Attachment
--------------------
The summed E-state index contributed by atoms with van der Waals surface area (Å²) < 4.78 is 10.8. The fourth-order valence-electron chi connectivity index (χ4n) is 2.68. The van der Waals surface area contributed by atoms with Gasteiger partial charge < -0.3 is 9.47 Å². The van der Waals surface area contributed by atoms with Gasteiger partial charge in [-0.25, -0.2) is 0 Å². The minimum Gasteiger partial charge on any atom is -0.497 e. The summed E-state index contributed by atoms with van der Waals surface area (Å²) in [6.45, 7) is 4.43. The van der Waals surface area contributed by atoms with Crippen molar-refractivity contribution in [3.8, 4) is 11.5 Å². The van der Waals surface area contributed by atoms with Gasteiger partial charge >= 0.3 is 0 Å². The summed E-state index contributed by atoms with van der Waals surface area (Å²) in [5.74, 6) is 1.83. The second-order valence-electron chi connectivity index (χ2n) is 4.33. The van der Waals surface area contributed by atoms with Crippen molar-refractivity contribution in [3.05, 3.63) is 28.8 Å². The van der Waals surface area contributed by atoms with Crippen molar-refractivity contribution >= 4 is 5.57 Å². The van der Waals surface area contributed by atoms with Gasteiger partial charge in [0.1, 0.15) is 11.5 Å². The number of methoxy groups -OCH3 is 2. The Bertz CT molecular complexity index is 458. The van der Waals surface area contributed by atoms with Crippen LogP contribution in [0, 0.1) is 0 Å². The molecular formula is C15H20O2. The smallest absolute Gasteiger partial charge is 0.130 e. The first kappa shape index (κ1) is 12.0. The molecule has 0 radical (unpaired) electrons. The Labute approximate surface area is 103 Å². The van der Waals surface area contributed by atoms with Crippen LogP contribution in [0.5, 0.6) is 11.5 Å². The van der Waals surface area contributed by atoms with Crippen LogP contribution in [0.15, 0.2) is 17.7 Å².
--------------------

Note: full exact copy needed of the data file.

The summed E-state index contributed by atoms with van der Waals surface area (Å²) < 4.78 is 10.8. The fourth-order valence-electron chi connectivity index (χ4n) is 2.68. The van der Waals surface area contributed by atoms with Gasteiger partial charge < -0.3 is 9.47 Å². The van der Waals surface area contributed by atoms with Gasteiger partial charge in [-0.25, -0.2) is 0 Å². The minimum Gasteiger partial charge on any atom is -0.497 e. The summed E-state index contributed by atoms with van der Waals surface area (Å²) in [6.45, 7) is 4.43. The van der Waals surface area contributed by atoms with Crippen molar-refractivity contribution in [3.8, 4) is 11.5 Å². The van der Waals surface area contributed by atoms with Gasteiger partial charge >= 0.3 is 0 Å². The summed E-state index contributed by atoms with van der Waals surface area (Å²) in [5.74, 6) is 1.83. The second-order valence-electron chi connectivity index (χ2n) is 4.33. The van der Waals surface area contributed by atoms with Crippen molar-refractivity contribution in [3.05, 3.63) is 28.8 Å². The van der Waals surface area contributed by atoms with Crippen molar-refractivity contribution >= 4 is 5.57 Å². The van der Waals surface area contributed by atoms with Gasteiger partial charge in [0.1, 0.15) is 11.5 Å². The number of methoxy groups -OCH3 is 2. The Bertz CT molecular complexity index is 458. The van der Waals surface area contributed by atoms with Crippen LogP contribution in [0, 0.1) is 0 Å². The molecular formula is C15H20O2. The smallest absolute Gasteiger partial charge is 0.130 e. The first kappa shape index (κ1) is 12.0. The molecule has 0 radical (unpaired) electrons. The Labute approximate surface area is 103 Å². The van der Waals surface area contributed by atoms with Crippen LogP contribution in [0.5, 0.6) is 11.5 Å². The van der Waals surface area contributed by atoms with Crippen LogP contribution in [0.15, 0.2) is 17.7 Å².